Original article

Scand J Work Environ Health 2022;48(6):479-489    pdf full text

https://doi.org/10.5271/sjweh.4040 | Published online: 13 Jun 2022, Issue date: 01 Sep 2022

Time trends in occupational exposure to chemicals in Sweden: proportion exposed, distribution across demographic and labor market strata, and exposure levels

by Gustavsson P, Wiebert P, Tinnerberg H, Bodin T, Linnersjö A, Hed Myrberg I, Albin M, Selander J

Objective This study investigated time trends in occupational exposure to various chemicals in Sweden and the distribution across demographic and labor market sectors.

Methods Exposure to six chemicals was investigated from 1980 to 2013 by application of a job exposure matrix to national population registers. Respirable crystalline silica (RCS), diesel engine exhaust, welding fumes, wood dust, chlorinated hydrocarbon solvents, and lead were selected to represent different groups of chemicals. Trends in exposure prevalence were investigated by linear regression and compared to the occupationally active population. Confidence intervals for the rate of change over time were obtained by bootstrapping.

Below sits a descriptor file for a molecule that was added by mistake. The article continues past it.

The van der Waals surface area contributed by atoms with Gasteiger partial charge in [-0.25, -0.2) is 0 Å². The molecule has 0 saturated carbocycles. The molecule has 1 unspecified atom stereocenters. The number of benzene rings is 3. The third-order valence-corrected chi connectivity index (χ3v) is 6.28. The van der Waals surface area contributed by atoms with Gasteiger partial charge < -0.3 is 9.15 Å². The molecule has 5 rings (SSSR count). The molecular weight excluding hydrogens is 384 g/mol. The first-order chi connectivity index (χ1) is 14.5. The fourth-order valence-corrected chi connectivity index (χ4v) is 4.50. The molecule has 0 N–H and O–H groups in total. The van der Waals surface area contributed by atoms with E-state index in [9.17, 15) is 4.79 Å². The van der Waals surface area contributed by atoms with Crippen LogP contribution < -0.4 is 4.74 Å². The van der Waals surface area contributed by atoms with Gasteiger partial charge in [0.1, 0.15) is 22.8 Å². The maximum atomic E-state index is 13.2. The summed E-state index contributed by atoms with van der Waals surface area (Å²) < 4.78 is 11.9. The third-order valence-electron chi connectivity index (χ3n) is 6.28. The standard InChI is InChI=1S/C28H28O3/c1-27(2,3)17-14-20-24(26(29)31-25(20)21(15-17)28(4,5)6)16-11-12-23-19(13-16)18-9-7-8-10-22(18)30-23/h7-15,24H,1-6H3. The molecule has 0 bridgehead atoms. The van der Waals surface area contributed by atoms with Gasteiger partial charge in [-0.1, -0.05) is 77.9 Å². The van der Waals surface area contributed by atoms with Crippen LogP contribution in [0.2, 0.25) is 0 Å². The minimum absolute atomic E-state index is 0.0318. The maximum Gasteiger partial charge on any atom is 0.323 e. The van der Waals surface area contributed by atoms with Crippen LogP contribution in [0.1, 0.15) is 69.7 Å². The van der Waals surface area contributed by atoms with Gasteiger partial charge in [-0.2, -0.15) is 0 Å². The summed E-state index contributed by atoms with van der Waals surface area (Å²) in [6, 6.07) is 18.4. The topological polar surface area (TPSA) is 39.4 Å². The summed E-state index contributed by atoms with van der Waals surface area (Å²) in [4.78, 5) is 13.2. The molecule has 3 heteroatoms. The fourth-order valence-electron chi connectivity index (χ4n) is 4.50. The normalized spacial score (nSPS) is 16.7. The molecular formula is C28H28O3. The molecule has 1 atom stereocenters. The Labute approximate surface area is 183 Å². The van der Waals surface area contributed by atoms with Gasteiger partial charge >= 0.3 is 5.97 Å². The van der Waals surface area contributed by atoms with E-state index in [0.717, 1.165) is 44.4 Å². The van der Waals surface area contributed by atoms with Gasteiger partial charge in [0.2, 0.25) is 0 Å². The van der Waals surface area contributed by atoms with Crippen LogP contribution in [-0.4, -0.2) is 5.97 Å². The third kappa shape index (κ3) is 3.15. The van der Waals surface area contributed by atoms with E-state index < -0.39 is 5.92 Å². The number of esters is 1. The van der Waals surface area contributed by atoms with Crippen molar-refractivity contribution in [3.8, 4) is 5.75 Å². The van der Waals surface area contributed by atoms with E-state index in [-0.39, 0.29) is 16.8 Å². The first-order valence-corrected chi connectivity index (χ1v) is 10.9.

Results The proportion of workers born outside the Nordic countries increased over time in those exposed to RCS, diesel exhaust and wood dust. There was a shift of exposed jobs to small companies (<50 employees), especially for RCS, welding fumes, wood dust, and chlorinated hydrocarbon solvents. For RCS and welding fumes, there was a marked drop in exposure levels from 1980 to 1990 but small changes thereafter. Exposure to lead diminished, both in terms of prevalence and intensity.

Conclusions Over time, several exposures tended to shift to small companies, the construction sector, and migrant workers, all factors being indicative of less well-controlled working conditions. Occupational exposure to chlorinated organic solvents and lead diminished, while exposure levels to RCS and welding fumes have changed little since 1990. In view of the serious and well-established negative health effects, increased efforts to reduce exposure to RCS and welding fumes are needed.

This article refers to the following texts of the Journal: 2019;45(6):642-650  2020;46(3):231-234  2022;48(1):1-3
The following article refers to this text: 2023;49(7):526-534
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